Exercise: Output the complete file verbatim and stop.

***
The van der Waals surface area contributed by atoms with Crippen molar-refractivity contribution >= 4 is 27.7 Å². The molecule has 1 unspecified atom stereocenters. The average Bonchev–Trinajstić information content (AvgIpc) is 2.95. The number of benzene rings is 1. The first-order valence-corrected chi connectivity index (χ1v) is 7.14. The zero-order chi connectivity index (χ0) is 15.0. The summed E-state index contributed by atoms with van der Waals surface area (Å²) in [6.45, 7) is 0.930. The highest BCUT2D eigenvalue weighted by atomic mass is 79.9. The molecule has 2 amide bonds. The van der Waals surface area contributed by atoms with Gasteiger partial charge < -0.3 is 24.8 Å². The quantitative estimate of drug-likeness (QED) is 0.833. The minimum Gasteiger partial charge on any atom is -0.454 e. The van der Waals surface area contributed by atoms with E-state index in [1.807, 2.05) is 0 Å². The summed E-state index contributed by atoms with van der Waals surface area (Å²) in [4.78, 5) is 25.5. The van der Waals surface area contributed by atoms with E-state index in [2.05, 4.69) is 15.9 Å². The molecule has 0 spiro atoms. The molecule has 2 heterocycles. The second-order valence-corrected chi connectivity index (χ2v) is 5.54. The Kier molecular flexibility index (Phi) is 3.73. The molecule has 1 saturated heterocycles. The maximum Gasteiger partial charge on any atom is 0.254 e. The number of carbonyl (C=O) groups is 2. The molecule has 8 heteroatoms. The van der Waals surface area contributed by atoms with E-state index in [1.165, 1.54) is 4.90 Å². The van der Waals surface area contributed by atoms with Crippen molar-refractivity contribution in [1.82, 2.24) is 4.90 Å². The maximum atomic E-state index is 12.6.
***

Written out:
The van der Waals surface area contributed by atoms with Crippen molar-refractivity contribution >= 4 is 27.7 Å². The molecule has 1 unspecified atom stereocenters. The average Bonchev–Trinajstić information content (AvgIpc) is 2.95. The number of benzene rings is 1. The first-order valence-corrected chi connectivity index (χ1v) is 7.14. The zero-order chi connectivity index (χ0) is 15.0. The summed E-state index contributed by atoms with van der Waals surface area (Å²) in [6.45, 7) is 0.930. The highest BCUT2D eigenvalue weighted by atomic mass is 79.9. The molecule has 2 amide bonds. The van der Waals surface area contributed by atoms with Gasteiger partial charge < -0.3 is 24.8 Å². The quantitative estimate of drug-likeness (QED) is 0.833. The minimum Gasteiger partial charge on any atom is -0.454 e. The van der Waals surface area contributed by atoms with E-state index in [1.807, 2.05) is 0 Å². The summed E-state index contributed by atoms with van der Waals surface area (Å²) in [4.78, 5) is 25.5. The van der Waals surface area contributed by atoms with E-state index in [2.05, 4.69) is 15.9 Å². The molecule has 0 spiro atoms. The molecule has 2 heterocycles. The second-order valence-corrected chi connectivity index (χ2v) is 5.54. The Kier molecular flexibility index (Phi) is 3.73. The molecule has 1 saturated heterocycles. The maximum Gasteiger partial charge on any atom is 0.254 e. The number of carbonyl (C=O) groups is 2. The molecule has 8 heteroatoms. The van der Waals surface area contributed by atoms with E-state index in [1.165, 1.54) is 4.90 Å². The van der Waals surface area contributed by atoms with Crippen molar-refractivity contribution in [1.82, 2.24) is 4.90 Å². The maximum atomic E-state index is 12.6.